Somehow it took 5 Bangkok visits before we managed to squeeze in a day trip to Ayutthaya. Dazzled by pictures of the ruins of the glorious old city, Buddhas draped in orange sashes and its UNESCO World Heritage status, we were determined to make it 5th time lucky and so we set off from our hotel in Bangkok to the old capital of Thailand ready to explore Ayutthaya and its treasures. We were in for an amazing day!
It’s possible to pre-book a tour to Ayutthaya before arriving in Bangkok – click here for book your day trip.
Where to stay in Bangkok
We’ve spent over two months in Bangkok and have had the opportunity to sample some amazing hotels across the city. Our favourites include:
- Renaissance Bangkok Ratchaprasong Hotel: Our personal favourite hotel in Bangkok and is a real treat. It’s close to some amazing rooftop bars and shopping centres – Check prices here
- Riva Surya: great value and the river views are superb – Check prices here
- Cubic Hostel: is an awesome choice and the perfect option for travelers who love the social side of travel – Check prices here
- Aldephi forty nine: is fab value and perfectly located to hop on off the BTS Skytrain – Check prices here
Wat Yai Chai Mang Khon
Our first stop was the incredible Wat Yai Chai Mang Khon with its towering stupa, golden statues and rows of Buddhas in saffron robes. The giant reclining Buddha draped in cloth is spectacular and monks from the onsite monastery were milling around among the tourists.
The enormous stupa is visible across Ayutthaya and was constructed after King Naresuan defeated a Burmese crown prince during a battle on elephants at the end of the 16th Century.
The seated Buddhas surrounding the temple:
Golden Buddhas and worshippers:
Climbing the stupa to the gold leaf Buddha:
The Reclining Buddha:
Wat Phra Mahathat
It was the image of the Buddha head nestled in the tree roots that first drew us to Ayutthaya and Wat Phra Mahathat was everything it had promised in the photographs. The story goes that when Ayutthaya was defeated by the Burmese army the site was destroyed and the head of the Buddha fell to the ground where tree roots grew around it in the deserted temple.
Although the Buddha head is the most famous relic at Wat Phra Mahathat, we loved the entire complex and spent over an hour wandering around the ruins. The towering stupas and prangs sit alongside the headless Buddhas and give the site an almost eerie quality.
Wat Phra Si Sanphet
Wat Phra Si Sanphet is the largest temple in Ayutthaya and is situated in the former royal palace. The 3 distinctive stupas are the postcard image of Ayutthaya and are one of its most beautiful ruins. The size of the complex really opened our eyes to the scale of the old city and how magnificent it must have been in the past.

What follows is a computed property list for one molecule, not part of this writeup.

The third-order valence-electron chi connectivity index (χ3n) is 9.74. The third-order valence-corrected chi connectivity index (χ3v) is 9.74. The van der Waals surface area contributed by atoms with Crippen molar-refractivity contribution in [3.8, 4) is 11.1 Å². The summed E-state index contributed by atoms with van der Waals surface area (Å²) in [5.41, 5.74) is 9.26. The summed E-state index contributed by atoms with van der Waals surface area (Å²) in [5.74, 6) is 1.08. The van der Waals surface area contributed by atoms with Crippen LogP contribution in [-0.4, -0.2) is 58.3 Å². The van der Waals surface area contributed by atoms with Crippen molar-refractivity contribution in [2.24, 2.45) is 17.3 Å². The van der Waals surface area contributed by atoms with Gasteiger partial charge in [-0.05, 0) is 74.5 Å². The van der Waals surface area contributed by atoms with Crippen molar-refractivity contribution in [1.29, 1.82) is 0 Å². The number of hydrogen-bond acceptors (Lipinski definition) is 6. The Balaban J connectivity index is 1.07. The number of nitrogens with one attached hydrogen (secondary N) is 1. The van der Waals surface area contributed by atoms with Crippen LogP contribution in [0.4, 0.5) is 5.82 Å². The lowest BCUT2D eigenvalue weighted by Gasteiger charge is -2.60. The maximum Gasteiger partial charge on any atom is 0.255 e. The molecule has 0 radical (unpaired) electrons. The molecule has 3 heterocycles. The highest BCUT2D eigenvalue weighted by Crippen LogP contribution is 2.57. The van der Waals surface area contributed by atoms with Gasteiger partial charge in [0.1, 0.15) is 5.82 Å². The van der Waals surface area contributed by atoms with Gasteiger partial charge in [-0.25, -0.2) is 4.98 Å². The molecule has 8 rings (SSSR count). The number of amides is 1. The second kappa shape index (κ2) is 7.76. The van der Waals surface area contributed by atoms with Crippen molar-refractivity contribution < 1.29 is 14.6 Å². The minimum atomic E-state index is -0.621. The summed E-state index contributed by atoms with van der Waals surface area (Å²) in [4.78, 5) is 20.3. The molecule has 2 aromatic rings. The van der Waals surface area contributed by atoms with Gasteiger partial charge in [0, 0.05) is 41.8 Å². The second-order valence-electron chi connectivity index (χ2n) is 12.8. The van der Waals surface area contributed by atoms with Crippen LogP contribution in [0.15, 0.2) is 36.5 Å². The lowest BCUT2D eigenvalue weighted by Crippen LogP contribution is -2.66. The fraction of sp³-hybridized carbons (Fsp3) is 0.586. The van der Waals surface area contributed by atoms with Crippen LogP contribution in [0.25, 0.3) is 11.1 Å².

Phra Mongkhon Bophit
The chapel is situated next to Wat Phra Si Sanphet and is an active temple with a huge gold Buddha statue inside. The chapel is filled with many other smaller Buddha statues and boxes to make offerings and pledges.
We knew we had to visit Wat Lokkayasutharam as soon as we saw the image of the giant reclining Buddha. It’s a little off the tourist trail but the faded white Buddha is totally worth the short detour. Wat Lokkayasuetharam is a little more low key that the other Ayutthaya sites and the local women had set up stalls to sell flowers and incense which could be offered for good luck.
We finished our day with a visit to one of our favourite ruins, Wat Chaiwattanarm on the West Bank of the River. The complex, whose name means ‘The Temple of long reign and glorious era’, is incredible with towering prangs surrounded by stupa shaped chapels which are accessed by steep steps. The inside of the buildings are adorned in the remnants of wall paintings and ceiling decorations.
Templed out (as we like to describe our heads after a day checking out historical sights!) and having had an amazing day, it was time to return to the present day and the crazy city life of Bangkok!
Ayutthaya, once an ancient Thailand capital and the trading capital of Asia, was founded in 1350. In its day, Ayuthaya was filled with enormous monasteries, exquisite temples and gold filled palaces in a city considered one of the finest in the world. In 1767 the Burmese army invaded Ayutthaya and the city was destroyed. All that remains are the ruins of the old city which are preserved in its historical park and give a glimpse into the history of magnificent city that once stood in its ruins.
Given our love of UNESCO sites it was a bonus that part of Ayutthaya Historical Park was declared a UNESCO World Heritage Site!
Locations in Ayuthaya
After arriving in Ayuthaya our first stop was Wat Yai Chai Mang Khon with its towering stupas and reclining Buddha. From there we went to Wat Phra Mahathat to see the Buddha head in the tree roots. We continued on to Wat Phra Si Sanphet and the Phra Mongkhon Bophit chapel and finished up at Wat Chaiwattanarm.
Getting to Ayutthaya
For more info on how we got to Ayutthaya by public transport check out this post.